I hereby nominate Verizon for the 2018 Piece of Trash corporation of the year. They throttled the internet connection of the Santa Clara County Fire Dept. during an active fire.
This is a stunning example of “we’ll do something just because we can, and morality be dammed” type of thinking that some people seem to delight in. And, of course, now that they’ve been caught, the backpedaling has begun.
You’ve heard of the banality of evil, and I suspect this is another example. There was probably some ill-thought-out policy which some mid-level functionary stuck to in spite of obvious reasons not to, until the shit hit the fan publicly. So it is about greed, but the greed represented by a company being unwilling to invest anything in developing common sense instead of blind obedience in its staff.
This is all my assumption, of course, based on the years I spent in the corporate world. It might be something completely different.
Bad behavior by Verizon, but the article implies that this is a net neutrality issue - it’s not. Verizon were not selectively throttling certain content.
It appears that Verizon sold a customer a data package with the misleading description “unlimited”, without clearly disclosing that the package involved severe throttling if they exceeded some monthly limit. Clearly not a suitable package for a fire department. And then Verizon didn’t do the right thing promptly in an emergency when the data cap became apparent.
But net neutrality is not about all customers getting the same speeds and data caps. We can choose to pay for whatever suits. Net neutrality is about neutrality toward content - that we can download anything we like at the speed we have paid for.
An update to that story says “The Santa Clara fire department has responded to Verizon’s claim that the throttling was just a customer service error and “has nothing to do with net neutrality.” To the contrary, “Verizon’s throttling has everything to do with net neutrality,” a county official said”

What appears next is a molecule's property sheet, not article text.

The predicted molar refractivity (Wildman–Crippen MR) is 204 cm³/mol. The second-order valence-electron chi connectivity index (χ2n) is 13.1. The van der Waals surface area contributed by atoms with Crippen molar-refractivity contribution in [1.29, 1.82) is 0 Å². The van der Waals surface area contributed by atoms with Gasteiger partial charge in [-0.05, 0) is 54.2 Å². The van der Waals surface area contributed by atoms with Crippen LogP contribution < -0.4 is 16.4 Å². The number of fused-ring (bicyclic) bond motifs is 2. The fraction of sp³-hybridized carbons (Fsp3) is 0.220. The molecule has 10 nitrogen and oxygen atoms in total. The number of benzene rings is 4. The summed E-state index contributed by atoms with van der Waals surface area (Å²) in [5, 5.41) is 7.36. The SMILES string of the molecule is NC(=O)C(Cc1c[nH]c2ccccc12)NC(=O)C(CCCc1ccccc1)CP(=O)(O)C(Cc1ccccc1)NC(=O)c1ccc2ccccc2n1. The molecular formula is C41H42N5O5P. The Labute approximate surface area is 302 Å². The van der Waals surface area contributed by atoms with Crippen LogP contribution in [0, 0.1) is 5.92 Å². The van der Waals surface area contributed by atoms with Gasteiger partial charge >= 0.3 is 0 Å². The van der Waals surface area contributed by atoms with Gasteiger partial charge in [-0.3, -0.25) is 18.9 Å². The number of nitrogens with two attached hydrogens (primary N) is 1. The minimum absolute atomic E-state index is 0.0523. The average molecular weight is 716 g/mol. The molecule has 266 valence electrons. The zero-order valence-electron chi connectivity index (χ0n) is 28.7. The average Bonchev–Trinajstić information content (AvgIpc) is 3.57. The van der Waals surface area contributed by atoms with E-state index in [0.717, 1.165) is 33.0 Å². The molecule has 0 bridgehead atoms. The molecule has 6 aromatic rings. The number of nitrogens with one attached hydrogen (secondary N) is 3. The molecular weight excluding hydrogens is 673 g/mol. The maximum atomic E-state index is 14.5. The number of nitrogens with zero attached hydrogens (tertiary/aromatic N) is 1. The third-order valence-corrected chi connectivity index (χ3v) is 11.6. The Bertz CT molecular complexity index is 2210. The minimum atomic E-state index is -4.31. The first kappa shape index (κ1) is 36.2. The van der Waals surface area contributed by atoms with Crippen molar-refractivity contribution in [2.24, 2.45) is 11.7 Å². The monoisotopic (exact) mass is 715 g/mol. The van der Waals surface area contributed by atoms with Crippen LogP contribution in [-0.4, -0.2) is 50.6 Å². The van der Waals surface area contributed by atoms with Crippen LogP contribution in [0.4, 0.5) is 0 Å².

I suppose the only tangential way that the Verizon story could be construed as relevant to net neutrality is as evidence of a general principle that an ISP is unscrupulous and can’t be trusted to behave well. But I think that’s a poor approach to free market capitalism. In general, we should set up regulations on the basis that nothing really depends on market participants being “good” in some way, but that the regulatory environment is sufficient to enforce a desirable result for society provided market participants simply follow the law while pursuing profit.
Frankly, I think someone managing the Santa Clara County network screwed up by choosing such a package. “Yada, yada unlimited. Great.” Dude, when dealing with life and death stuff, you should maybe read the fine print.
I agree. That’s why it was strange to find people thinking that the end of net neutrality would be good for consumers, when the ISPs were all for it. The ISPs weren’t for it to HELP their customers. They were for it to CHARGE their customers more money. Seemed plain as day to me.
This. Verizon has like three or four different levels of “unlimited” data now. I can imagine someone in purchasing thinking “Why should I pay more for unlimited when I can get unlimited for half of that?”
If I were a Verizon bigwig, and I heard that the firefighters needed more data bandwidth, rather than hold out for a $2 upgrade, I’d give them a free data account just for the goodwill it would generate. Think of the positive publicity!
Since they didn’t do that, I’d say a “piece of trash” award is entirely appropriate.
No, the Verizon throttling first responders thing is a net neutrality issue. This article from a year ago explains -
When the ISPs were arguing that net neutrality - hereafter NN - is harmful, they claimed that the NN rules established by the FCC actually made it more likely that emergency calls would be slowed down because, they claimed, that the emergency calls would be in the same pool as everyone else. That article quotes an AT&T VP as saying that the repeal of NN would allow for emergency calls to have priority, unlike in the days of NN.